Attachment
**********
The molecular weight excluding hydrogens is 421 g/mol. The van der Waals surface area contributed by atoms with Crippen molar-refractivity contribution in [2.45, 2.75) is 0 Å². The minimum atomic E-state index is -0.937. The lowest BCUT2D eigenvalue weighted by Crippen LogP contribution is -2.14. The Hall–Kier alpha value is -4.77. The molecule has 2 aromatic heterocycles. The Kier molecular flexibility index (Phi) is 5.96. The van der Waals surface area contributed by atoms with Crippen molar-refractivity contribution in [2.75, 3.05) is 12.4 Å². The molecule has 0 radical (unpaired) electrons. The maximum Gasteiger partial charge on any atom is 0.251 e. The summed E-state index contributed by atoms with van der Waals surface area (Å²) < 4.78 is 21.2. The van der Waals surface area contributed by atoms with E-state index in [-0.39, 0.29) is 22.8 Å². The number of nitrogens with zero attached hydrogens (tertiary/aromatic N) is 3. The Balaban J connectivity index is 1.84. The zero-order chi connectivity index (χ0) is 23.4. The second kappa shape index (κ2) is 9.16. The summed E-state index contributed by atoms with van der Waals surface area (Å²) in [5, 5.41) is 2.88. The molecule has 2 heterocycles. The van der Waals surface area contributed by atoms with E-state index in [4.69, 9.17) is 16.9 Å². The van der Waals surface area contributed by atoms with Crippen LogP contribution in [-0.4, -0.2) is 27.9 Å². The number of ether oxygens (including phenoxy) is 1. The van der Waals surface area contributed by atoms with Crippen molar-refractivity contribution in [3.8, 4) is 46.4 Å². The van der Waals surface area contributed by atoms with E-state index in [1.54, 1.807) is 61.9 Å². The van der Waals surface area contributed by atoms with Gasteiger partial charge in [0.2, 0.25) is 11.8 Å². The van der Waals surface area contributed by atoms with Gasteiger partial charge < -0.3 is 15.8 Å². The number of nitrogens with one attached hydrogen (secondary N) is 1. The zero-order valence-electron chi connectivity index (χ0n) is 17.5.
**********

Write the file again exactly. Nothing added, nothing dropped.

The molecular weight excluding hydrogens is 421 g/mol. The van der Waals surface area contributed by atoms with Crippen molar-refractivity contribution in [2.45, 2.75) is 0 Å². The minimum atomic E-state index is -0.937. The lowest BCUT2D eigenvalue weighted by Crippen LogP contribution is -2.14. The Hall–Kier alpha value is -4.77. The molecule has 2 aromatic heterocycles. The Kier molecular flexibility index (Phi) is 5.96. The van der Waals surface area contributed by atoms with Crippen molar-refractivity contribution in [2.75, 3.05) is 12.4 Å². The molecule has 0 radical (unpaired) electrons. The maximum Gasteiger partial charge on any atom is 0.251 e. The summed E-state index contributed by atoms with van der Waals surface area (Å²) < 4.78 is 21.2. The van der Waals surface area contributed by atoms with E-state index in [-0.39, 0.29) is 22.8 Å². The number of nitrogens with zero attached hydrogens (tertiary/aromatic N) is 3. The Balaban J connectivity index is 1.84. The zero-order chi connectivity index (χ0) is 23.4. The second kappa shape index (κ2) is 9.16. The summed E-state index contributed by atoms with van der Waals surface area (Å²) in [5, 5.41) is 2.88. The molecule has 2 heterocycles. The van der Waals surface area contributed by atoms with E-state index in [4.69, 9.17) is 16.9 Å². The van der Waals surface area contributed by atoms with Crippen LogP contribution in [-0.4, -0.2) is 27.9 Å². The number of ether oxygens (including phenoxy) is 1. The van der Waals surface area contributed by atoms with Crippen molar-refractivity contribution in [3.8, 4) is 46.4 Å². The van der Waals surface area contributed by atoms with E-state index in [1.54, 1.807) is 61.9 Å². The van der Waals surface area contributed by atoms with Gasteiger partial charge in [0.2, 0.25) is 11.8 Å². The van der Waals surface area contributed by atoms with Gasteiger partial charge < -0.3 is 15.8 Å². The number of nitrogens with one attached hydrogen (secondary N) is 1. The zero-order valence-electron chi connectivity index (χ0n) is 17.5.